Lazy eye generally develops in childhood between birth and 7 years of age. Fortunately, early diagnosis and treatment can help prevent long-term concerns. 

The Alberta Association of Optometry recommends children visit the optometrist annually for a comprehensive eye exam. A child’s first eye exam can occur as young as 6 months.

When is the Most Appropriate Time to Treat Lazy Eye?

While early detection and treatment, ideally before age 7, are believed to offer more favorable outcomes due to the plasticity of the developing brain, it’s never too late to start treatment for it.

New research shows successful results in treating lazy eye in children up to 17 years old. Even adults with lazy eye can experience improvement with treatment, but it may take longer to show progress. 

Treatment Options for Lazy Eye 

The primary goal of treating lazy eye is to encourage the brain to use the weaker eye, and as a result, strengthen its visual acuity.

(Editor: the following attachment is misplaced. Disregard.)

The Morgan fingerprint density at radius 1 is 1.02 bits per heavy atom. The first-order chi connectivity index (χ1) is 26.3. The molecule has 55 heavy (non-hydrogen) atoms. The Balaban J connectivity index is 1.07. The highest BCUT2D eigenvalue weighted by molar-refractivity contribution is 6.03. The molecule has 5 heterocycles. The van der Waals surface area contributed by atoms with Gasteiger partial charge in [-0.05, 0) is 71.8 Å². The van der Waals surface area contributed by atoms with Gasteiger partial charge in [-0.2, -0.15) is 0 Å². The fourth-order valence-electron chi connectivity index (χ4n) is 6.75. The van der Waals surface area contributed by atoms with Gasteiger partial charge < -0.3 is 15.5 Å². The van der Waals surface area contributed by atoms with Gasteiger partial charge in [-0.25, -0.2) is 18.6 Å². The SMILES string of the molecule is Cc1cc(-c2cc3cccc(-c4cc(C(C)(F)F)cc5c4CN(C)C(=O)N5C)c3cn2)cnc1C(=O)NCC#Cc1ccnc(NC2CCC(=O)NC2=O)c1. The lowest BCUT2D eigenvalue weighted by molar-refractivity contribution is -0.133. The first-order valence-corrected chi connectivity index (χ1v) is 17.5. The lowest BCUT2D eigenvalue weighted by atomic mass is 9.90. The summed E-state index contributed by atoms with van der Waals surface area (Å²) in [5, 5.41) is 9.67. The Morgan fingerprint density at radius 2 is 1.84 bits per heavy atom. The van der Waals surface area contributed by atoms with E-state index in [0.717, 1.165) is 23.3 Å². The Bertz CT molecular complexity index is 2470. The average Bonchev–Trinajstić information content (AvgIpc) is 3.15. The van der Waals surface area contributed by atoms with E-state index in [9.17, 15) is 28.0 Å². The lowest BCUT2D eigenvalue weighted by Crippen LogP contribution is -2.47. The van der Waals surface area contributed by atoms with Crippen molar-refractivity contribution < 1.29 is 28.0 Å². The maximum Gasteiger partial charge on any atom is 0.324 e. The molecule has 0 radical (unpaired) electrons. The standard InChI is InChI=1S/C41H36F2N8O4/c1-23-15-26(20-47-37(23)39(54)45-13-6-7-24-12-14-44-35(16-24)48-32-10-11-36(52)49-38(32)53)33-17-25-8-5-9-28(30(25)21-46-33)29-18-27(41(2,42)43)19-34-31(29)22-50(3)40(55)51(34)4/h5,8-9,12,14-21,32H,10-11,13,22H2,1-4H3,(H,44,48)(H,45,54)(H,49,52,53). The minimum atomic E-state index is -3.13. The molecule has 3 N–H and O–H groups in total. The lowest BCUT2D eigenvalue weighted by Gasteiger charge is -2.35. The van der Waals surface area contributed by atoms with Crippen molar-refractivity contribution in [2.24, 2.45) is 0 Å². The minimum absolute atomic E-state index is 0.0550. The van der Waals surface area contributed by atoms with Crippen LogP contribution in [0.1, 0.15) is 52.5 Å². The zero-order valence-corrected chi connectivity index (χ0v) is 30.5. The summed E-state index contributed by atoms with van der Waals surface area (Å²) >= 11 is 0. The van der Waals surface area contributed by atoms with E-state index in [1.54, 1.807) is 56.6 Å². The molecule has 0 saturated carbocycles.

There are several treatment options available for correcting lazy eye. A patient’s age, visual clarity, and how long the lazy eye has been present all influence the length of the treatment plan. 

Vision Therapy

There is no age limit for benefiting from vision therapy! 

Vision therapy aims to improve the communication between the eyes and brain by improving the coordination between the eyes to strengthen the weaker eye.  It typically involves a series of exercises and activities designed to train the brain to use both eyes together effectively. 

Vision is a learned skill. Therefore, vision therapy can address visual shortcomings that were not learned. With this therapy, a patient may be able to gain or improve their visual skills. 

Vision therapy can include activities such as focusing on near and far objects, tracking moving objects, and practicing depth perception exercises. The goal of vision therapy is to help the brain develop stronger connections with the weaker eye, ultimately improving vision and reducing the dominance of the stronger eye.